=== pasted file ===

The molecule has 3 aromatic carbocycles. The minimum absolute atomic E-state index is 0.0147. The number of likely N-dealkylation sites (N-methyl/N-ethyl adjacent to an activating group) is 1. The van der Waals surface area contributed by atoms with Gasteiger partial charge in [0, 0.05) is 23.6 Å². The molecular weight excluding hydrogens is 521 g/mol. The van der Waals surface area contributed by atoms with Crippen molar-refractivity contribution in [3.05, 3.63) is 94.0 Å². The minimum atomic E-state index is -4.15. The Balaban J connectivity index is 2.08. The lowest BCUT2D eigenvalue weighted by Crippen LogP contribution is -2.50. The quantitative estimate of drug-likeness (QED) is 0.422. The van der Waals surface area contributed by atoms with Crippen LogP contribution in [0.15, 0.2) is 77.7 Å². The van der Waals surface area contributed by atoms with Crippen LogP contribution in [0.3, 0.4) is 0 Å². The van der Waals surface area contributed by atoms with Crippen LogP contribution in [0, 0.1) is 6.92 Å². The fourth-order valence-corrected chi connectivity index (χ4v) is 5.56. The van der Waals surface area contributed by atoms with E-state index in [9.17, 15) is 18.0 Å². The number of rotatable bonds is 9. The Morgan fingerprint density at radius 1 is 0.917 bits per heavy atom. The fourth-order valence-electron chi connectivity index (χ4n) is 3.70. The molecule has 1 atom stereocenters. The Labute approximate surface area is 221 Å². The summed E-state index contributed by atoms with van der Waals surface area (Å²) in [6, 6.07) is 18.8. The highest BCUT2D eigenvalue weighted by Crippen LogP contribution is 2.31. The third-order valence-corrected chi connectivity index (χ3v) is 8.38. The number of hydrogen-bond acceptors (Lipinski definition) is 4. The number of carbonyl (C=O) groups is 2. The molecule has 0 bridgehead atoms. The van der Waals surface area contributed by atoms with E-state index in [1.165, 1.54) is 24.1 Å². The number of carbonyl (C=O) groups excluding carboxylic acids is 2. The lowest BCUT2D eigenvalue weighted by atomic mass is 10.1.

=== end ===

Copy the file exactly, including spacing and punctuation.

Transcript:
The molecule has 3 aromatic carbocycles. The minimum absolute atomic E-state index is 0.0147. The number of likely N-dealkylation sites (N-methyl/N-ethyl adjacent to an activating group) is 1. The van der Waals surface area contributed by atoms with Gasteiger partial charge in [0, 0.05) is 23.6 Å². The molecular weight excluding hydrogens is 521 g/mol. The van der Waals surface area contributed by atoms with Crippen molar-refractivity contribution in [3.05, 3.63) is 94.0 Å². The minimum atomic E-state index is -4.15. The Balaban J connectivity index is 2.08. The lowest BCUT2D eigenvalue weighted by Crippen LogP contribution is -2.50. The quantitative estimate of drug-likeness (QED) is 0.422. The van der Waals surface area contributed by atoms with Crippen LogP contribution in [0.15, 0.2) is 77.7 Å². The van der Waals surface area contributed by atoms with Crippen LogP contribution in [0.3, 0.4) is 0 Å². The van der Waals surface area contributed by atoms with Crippen LogP contribution in [0, 0.1) is 6.92 Å². The fourth-order valence-corrected chi connectivity index (χ4v) is 5.56. The van der Waals surface area contributed by atoms with E-state index in [9.17, 15) is 18.0 Å². The number of rotatable bonds is 9. The Morgan fingerprint density at radius 1 is 0.917 bits per heavy atom. The fourth-order valence-electron chi connectivity index (χ4n) is 3.70. The molecule has 1 atom stereocenters. The Labute approximate surface area is 221 Å². The summed E-state index contributed by atoms with van der Waals surface area (Å²) in [6, 6.07) is 18.8. The highest BCUT2D eigenvalue weighted by Crippen LogP contribution is 2.31. The third-order valence-corrected chi connectivity index (χ3v) is 8.38. The number of hydrogen-bond acceptors (Lipinski definition) is 4. The number of carbonyl (C=O) groups is 2. The molecule has 0 bridgehead atoms. The van der Waals surface area contributed by atoms with E-state index in [1.165, 1.54) is 24.1 Å². The number of carbonyl (C=O) groups excluding carboxylic acids is 2. The lowest BCUT2D eigenvalue weighted by atomic mass is 10.1.